Jaw Pain? Could be TMJ

The term is shortened because it’s a mouthful, but TMJ is temporomandibular joint and muscle disorders. These are a set of conditions that can cause pain in the jaw’s joint and in the muscles you use to move your jaw.

According to The National Institute of Dental and Craniofacial Research, about 10 million people in America suffer from TMJ.

At Grace & Bowman Orthodontics in Fort Walton Beach and Niceville, we can help determine the cause of your jaw pain and whether orthodontic treatment is warranted. Contact Grace & Bowman today to learn more or to schedule a visit.

For the majority of patients, pain in the jaw or surrounding muscles does not mean you have a serious condition, and the pain will often vanish without treatment.

But other patients suffer from long-term and recurring pain.

Researchers are trying to determine what causes TMJ and what the best ways to treat it are.

TMJ disorders and how they affect patients varies, but researchers generally agree that TMJ conditions are broken down into three key categories:

  • Myofascial pain: This is discomfort in muscles the jaw needs to function.
  • Arthritis: This is actually a group of degenerative or inflammatory joint problems that hit the temporomandibular joint.
  • Internal: A dislocated jaw or displaced disc.

It remains unclear just how the myriad jaw joint and muscle conditions progress. Symptoms intensify and ease over time, but it’s unclear why.

Trauma to the jaw or temporomandibular can play a part in some TMJ cases. But for most jaw joint and muscle problems, researchers are unsure what the exact causes are.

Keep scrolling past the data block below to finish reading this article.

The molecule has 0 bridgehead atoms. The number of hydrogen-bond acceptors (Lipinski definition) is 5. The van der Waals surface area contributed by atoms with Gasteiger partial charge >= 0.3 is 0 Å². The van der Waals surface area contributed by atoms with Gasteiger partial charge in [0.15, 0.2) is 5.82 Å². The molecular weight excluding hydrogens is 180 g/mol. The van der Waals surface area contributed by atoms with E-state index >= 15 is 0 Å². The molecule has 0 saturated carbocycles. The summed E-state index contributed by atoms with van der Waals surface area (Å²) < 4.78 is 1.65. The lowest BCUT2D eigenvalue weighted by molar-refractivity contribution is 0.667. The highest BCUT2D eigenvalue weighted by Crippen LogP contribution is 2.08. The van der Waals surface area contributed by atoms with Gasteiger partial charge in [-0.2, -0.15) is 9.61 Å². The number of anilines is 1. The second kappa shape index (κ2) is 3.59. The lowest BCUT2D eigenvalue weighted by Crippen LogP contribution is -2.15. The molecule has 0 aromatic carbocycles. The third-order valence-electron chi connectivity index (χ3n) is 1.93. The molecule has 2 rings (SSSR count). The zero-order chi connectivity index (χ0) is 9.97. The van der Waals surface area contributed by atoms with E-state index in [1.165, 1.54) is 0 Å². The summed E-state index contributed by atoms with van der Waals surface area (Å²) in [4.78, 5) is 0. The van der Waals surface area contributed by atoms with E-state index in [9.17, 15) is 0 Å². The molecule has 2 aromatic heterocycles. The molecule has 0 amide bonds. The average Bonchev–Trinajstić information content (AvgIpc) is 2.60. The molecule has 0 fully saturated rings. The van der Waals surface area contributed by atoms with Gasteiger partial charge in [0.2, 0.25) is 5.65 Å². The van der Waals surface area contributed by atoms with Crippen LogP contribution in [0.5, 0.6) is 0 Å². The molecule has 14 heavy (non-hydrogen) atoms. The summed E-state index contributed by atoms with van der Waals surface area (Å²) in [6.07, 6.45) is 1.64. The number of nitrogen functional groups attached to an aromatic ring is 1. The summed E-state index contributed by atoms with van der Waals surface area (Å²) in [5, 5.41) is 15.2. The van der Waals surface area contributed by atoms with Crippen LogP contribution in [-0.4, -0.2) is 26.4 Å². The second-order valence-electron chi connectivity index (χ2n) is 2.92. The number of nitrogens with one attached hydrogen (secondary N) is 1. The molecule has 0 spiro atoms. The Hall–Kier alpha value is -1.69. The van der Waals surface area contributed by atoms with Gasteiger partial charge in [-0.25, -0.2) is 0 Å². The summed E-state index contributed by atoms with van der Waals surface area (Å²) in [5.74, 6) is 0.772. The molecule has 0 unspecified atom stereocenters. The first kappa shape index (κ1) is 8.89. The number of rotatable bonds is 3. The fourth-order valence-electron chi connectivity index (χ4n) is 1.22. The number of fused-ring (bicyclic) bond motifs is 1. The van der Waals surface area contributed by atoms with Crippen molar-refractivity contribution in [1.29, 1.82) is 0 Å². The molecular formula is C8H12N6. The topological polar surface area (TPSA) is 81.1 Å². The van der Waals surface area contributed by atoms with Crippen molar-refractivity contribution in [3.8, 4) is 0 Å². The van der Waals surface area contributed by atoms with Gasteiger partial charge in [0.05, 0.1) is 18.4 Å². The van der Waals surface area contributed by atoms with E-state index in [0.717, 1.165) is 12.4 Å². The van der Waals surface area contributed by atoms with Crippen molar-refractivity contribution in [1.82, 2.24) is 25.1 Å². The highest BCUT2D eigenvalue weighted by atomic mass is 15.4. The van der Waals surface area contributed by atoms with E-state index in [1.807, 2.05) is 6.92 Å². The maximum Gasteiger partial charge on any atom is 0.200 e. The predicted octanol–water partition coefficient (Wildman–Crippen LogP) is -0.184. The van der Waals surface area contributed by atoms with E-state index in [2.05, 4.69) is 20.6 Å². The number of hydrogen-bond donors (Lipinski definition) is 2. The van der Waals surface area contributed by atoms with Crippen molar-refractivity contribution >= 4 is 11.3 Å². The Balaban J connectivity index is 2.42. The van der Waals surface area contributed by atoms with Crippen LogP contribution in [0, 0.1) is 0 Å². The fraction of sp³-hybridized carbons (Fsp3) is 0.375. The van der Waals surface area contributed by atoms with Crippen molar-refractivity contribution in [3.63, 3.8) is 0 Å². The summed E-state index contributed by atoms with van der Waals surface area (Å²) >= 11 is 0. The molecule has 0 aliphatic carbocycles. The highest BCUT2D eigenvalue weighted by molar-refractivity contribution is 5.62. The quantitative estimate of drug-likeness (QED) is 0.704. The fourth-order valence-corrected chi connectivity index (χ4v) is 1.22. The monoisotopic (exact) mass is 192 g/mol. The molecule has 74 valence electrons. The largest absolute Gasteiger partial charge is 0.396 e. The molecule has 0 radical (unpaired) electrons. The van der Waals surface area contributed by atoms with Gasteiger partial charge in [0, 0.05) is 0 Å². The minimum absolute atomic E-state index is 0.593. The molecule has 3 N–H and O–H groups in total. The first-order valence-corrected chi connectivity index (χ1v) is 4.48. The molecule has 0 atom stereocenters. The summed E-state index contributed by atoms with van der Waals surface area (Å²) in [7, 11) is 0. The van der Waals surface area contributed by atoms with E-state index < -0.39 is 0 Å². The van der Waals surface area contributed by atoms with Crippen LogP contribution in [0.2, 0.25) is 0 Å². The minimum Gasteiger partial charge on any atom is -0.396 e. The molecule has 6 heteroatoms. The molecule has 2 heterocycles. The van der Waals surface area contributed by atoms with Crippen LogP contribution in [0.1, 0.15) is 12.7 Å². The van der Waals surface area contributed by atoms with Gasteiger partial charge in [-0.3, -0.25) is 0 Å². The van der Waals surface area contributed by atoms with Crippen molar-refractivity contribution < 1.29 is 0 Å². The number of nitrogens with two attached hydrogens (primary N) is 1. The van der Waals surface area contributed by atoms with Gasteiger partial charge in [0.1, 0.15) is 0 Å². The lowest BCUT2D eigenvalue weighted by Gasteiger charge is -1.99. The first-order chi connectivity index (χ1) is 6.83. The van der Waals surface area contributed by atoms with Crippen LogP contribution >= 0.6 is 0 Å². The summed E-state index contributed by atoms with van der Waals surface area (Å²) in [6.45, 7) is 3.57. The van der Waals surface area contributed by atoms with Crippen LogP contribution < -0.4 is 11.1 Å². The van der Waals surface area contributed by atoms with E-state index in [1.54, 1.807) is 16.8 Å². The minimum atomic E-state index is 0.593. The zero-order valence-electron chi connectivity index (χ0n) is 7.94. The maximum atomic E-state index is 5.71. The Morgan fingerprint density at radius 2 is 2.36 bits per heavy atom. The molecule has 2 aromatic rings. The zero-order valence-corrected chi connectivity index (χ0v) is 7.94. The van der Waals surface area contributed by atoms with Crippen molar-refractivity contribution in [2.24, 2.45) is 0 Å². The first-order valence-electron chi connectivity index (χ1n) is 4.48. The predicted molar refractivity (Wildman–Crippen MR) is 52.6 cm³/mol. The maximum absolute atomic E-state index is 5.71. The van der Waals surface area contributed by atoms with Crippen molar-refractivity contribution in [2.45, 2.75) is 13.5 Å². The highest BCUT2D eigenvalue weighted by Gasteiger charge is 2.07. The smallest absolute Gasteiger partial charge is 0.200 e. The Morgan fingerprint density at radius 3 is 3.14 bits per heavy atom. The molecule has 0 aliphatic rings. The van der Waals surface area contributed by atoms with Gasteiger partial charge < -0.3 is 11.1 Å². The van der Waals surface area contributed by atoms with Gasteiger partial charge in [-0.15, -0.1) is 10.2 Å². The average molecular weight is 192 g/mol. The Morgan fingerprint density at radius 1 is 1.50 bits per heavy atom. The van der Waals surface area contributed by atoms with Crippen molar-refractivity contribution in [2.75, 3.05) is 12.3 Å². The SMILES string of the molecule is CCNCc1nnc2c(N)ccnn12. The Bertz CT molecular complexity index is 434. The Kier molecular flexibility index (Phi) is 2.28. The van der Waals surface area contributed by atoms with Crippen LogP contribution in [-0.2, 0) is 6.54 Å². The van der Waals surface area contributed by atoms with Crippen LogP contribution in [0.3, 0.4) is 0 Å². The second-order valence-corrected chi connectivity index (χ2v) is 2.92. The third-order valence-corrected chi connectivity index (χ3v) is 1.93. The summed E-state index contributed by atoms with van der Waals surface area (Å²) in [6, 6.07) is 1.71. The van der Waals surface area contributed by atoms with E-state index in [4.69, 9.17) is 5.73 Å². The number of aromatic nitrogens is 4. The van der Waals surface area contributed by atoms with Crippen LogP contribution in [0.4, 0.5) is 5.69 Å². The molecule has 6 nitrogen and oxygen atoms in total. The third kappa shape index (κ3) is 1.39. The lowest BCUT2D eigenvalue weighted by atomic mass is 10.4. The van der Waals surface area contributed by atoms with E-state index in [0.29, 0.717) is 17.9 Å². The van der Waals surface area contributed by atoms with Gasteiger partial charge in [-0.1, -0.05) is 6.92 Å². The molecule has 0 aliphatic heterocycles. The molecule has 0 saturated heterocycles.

For many TMJ sufferers, symptoms can appear with no obvious cause.

The NIDCR reports that research debunks the belief of many that poor bites or orthodontic braces cause TMJ disorders.

Symptoms of TMJ include pain in muscles used to chew and in jaw muscles. Other TMJ symptoms can be:

  • Pain in the face, jaw or neck.
  • Sore or stiff jaw muscles.
  • Locking or poor movement of the jaw.
  • Clicking, popping, grating in the jaw’s joint, usually when you open or close your mouth.
  • Changes in how lower and upper teeth come together.

Treatment recommendations for TMJ are usually conservative because more research is needed regarding the safety and effectiveness of treatments.

Because most jaw joint and muscle problems are temporary and will not worsen, simple action is the best bet to relieve pain.

Efforts you can make to help reduce painful symptoms are:

  • Eating soft foods
  • Icing painful areas
  • Avoiding jaw motions that bring pain. These can include yawning and gum chewing.
  • Learning effective ways to reduce stress and relax
  • Using jaw stretches and other exercises to improve jaw movement

If you are in pain, non-prescription pain relief medicine and anti-inflammatory drugs can help, but may not provide long-term relief.

Conservative actions can help reduce temporary pain, but they are not sure-fire cures for TMJ. If symptoms linger for long periods, return often or worsen, it’s time to schedule an appointment with your doctor so potential serious health problems can be ruled out.